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The Great Fire of Amble

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  • by Ellie Lyall
 

Pupils at a North Northumberland first school assembled, and later set fire to, their own model of London while studying fire safety this week.

Children at Amble Links First School used the 1666 Great Fire of London as a prime example of what not to do.

The pupils had constructed a cardboard model of Pudding Lane, and after a few attempts, the firefighters present set the street alight. It burned down within minutes, showing the children just how quickly the original fire would have acted.

Headteacher Paul Heeley explained that the project, dubbed Fire Fire, was a cross-curricular project covering many topics including awareness of fire safety.

The project also consisted of visits from watch manager Michael Hindhaugh and his team as well as a trip to Amble Fire Station, learning how to prevent fires as well as how a firefighter responds to a fire.

After the fire demonstration, the pupils put these methods to the test, comparing the modern techniques of today’s firefighters with the original bucket lines used in the times of the fire, represented by the children.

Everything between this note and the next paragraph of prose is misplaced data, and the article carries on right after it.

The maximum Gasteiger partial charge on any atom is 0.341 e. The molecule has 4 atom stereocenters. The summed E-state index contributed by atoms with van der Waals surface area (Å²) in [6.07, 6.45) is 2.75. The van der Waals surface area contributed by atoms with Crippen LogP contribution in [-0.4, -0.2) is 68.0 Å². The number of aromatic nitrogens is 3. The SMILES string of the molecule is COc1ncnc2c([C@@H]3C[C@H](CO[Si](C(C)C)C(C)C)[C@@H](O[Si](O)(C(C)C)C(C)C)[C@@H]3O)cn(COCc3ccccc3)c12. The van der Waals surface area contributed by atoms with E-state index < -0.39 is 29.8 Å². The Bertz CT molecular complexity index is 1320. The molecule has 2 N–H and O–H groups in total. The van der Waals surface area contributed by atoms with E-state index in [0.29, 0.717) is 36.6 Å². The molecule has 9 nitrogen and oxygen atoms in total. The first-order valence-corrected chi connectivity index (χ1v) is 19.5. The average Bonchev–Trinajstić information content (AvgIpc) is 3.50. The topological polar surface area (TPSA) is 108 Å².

Deborah Burn, seven, said: “The buckets weren’t able to put out the fire because they just couldn’t get enough water out in time.” It is safe to say that modern practices carried out by the firefighters that day prevailed in the race with the pupils’ bucket line.

Projects such as these have proven to be successful as, according to Mr Hindhaugh, the number of fires reported down by the dunes, an area popular with young people, has declined dramatically over the recent years.

So, we won’t need those buckets just yet.

 

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